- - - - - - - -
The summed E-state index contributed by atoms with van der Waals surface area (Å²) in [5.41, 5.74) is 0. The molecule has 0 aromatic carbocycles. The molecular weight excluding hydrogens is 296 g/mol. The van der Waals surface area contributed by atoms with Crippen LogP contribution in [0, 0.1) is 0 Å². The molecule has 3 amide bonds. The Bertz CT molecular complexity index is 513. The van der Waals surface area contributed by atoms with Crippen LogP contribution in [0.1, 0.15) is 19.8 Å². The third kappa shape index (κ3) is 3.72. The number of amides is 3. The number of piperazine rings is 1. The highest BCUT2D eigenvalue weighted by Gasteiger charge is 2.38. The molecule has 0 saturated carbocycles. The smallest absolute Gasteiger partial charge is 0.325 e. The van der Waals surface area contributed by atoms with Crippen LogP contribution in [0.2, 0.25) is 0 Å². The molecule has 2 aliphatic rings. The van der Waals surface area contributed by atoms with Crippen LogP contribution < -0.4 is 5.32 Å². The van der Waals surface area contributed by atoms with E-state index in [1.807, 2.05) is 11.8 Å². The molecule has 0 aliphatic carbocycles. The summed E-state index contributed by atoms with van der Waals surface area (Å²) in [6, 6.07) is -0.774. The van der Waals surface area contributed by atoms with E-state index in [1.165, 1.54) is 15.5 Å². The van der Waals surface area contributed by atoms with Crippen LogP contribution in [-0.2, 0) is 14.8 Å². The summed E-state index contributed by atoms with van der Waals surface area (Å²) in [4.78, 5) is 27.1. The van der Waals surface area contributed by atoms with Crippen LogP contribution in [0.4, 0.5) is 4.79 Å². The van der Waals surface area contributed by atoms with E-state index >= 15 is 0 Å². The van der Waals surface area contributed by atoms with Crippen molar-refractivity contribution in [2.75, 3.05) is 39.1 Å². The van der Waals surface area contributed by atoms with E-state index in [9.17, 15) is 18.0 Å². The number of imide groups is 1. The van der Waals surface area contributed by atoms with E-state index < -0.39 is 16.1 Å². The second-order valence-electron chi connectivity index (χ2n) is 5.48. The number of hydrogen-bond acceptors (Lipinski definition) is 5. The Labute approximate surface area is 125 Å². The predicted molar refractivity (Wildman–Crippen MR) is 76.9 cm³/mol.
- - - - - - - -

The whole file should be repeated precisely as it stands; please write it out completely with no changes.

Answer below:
The summed E-state index contributed by atoms with van der Waals surface area (Å²) in [5.41, 5.74) is 0. The molecule has 0 aromatic carbocycles. The molecular weight excluding hydrogens is 296 g/mol. The van der Waals surface area contributed by atoms with Crippen LogP contribution in [0, 0.1) is 0 Å². The molecule has 3 amide bonds. The Bertz CT molecular complexity index is 513. The van der Waals surface area contributed by atoms with Crippen LogP contribution in [0.1, 0.15) is 19.8 Å². The third kappa shape index (κ3) is 3.72. The number of amides is 3. The number of piperazine rings is 1. The highest BCUT2D eigenvalue weighted by Gasteiger charge is 2.38. The molecule has 0 saturated carbocycles. The smallest absolute Gasteiger partial charge is 0.325 e. The van der Waals surface area contributed by atoms with Crippen LogP contribution in [0.2, 0.25) is 0 Å². The molecule has 2 aliphatic rings. The van der Waals surface area contributed by atoms with Crippen LogP contribution < -0.4 is 5.32 Å². The van der Waals surface area contributed by atoms with E-state index in [1.807, 2.05) is 11.8 Å². The molecule has 0 aliphatic carbocycles. The summed E-state index contributed by atoms with van der Waals surface area (Å²) in [6, 6.07) is -0.774. The van der Waals surface area contributed by atoms with E-state index in [1.165, 1.54) is 15.5 Å². The van der Waals surface area contributed by atoms with Crippen LogP contribution in [-0.2, 0) is 14.8 Å². The summed E-state index contributed by atoms with van der Waals surface area (Å²) in [4.78, 5) is 27.1. The van der Waals surface area contributed by atoms with Crippen LogP contribution in [0.4, 0.5) is 4.79 Å². The van der Waals surface area contributed by atoms with E-state index >= 15 is 0 Å². The van der Waals surface area contributed by atoms with Crippen molar-refractivity contribution in [2.75, 3.05) is 39.1 Å². The van der Waals surface area contributed by atoms with E-state index in [9.17, 15) is 18.0 Å². The number of imide groups is 1. The van der Waals surface area contributed by atoms with E-state index < -0.39 is 16.1 Å². The second-order valence-electron chi connectivity index (χ2n) is 5.48. The number of hydrogen-bond acceptors (Lipinski definition) is 5. The Labute approximate surface area is 125 Å². The predicted molar refractivity (Wildman–Crippen MR) is 76.9 cm³/mol.